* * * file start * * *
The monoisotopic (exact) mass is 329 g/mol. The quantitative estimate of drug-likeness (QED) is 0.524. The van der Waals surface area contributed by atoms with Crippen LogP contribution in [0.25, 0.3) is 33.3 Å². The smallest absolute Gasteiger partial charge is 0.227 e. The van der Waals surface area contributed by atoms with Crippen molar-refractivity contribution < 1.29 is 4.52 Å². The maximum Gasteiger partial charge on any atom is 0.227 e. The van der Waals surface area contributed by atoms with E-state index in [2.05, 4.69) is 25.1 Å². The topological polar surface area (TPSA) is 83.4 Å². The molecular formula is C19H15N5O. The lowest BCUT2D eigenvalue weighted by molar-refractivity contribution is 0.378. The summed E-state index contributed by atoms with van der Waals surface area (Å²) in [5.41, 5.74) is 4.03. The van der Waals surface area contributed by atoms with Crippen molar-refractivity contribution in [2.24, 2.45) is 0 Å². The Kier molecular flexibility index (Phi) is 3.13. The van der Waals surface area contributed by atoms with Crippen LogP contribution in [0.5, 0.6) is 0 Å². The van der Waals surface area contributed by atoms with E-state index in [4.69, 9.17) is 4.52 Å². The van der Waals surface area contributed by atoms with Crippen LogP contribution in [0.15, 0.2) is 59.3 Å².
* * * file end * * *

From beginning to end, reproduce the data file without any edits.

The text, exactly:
The monoisotopic (exact) mass is 329 g/mol. The quantitative estimate of drug-likeness (QED) is 0.524. The van der Waals surface area contributed by atoms with Crippen LogP contribution in [0.25, 0.3) is 33.3 Å². The smallest absolute Gasteiger partial charge is 0.227 e. The van der Waals surface area contributed by atoms with Crippen molar-refractivity contribution < 1.29 is 4.52 Å². The maximum Gasteiger partial charge on any atom is 0.227 e. The van der Waals surface area contributed by atoms with E-state index in [2.05, 4.69) is 25.1 Å². The topological polar surface area (TPSA) is 83.4 Å². The molecular formula is C19H15N5O. The lowest BCUT2D eigenvalue weighted by molar-refractivity contribution is 0.378. The summed E-state index contributed by atoms with van der Waals surface area (Å²) in [5.41, 5.74) is 4.03. The van der Waals surface area contributed by atoms with Crippen molar-refractivity contribution in [2.24, 2.45) is 0 Å². The Kier molecular flexibility index (Phi) is 3.13. The van der Waals surface area contributed by atoms with Crippen LogP contribution in [0.5, 0.6) is 0 Å². The van der Waals surface area contributed by atoms with E-state index in [4.69, 9.17) is 4.52 Å². The van der Waals surface area contributed by atoms with Crippen LogP contribution in [0.15, 0.2) is 59.3 Å².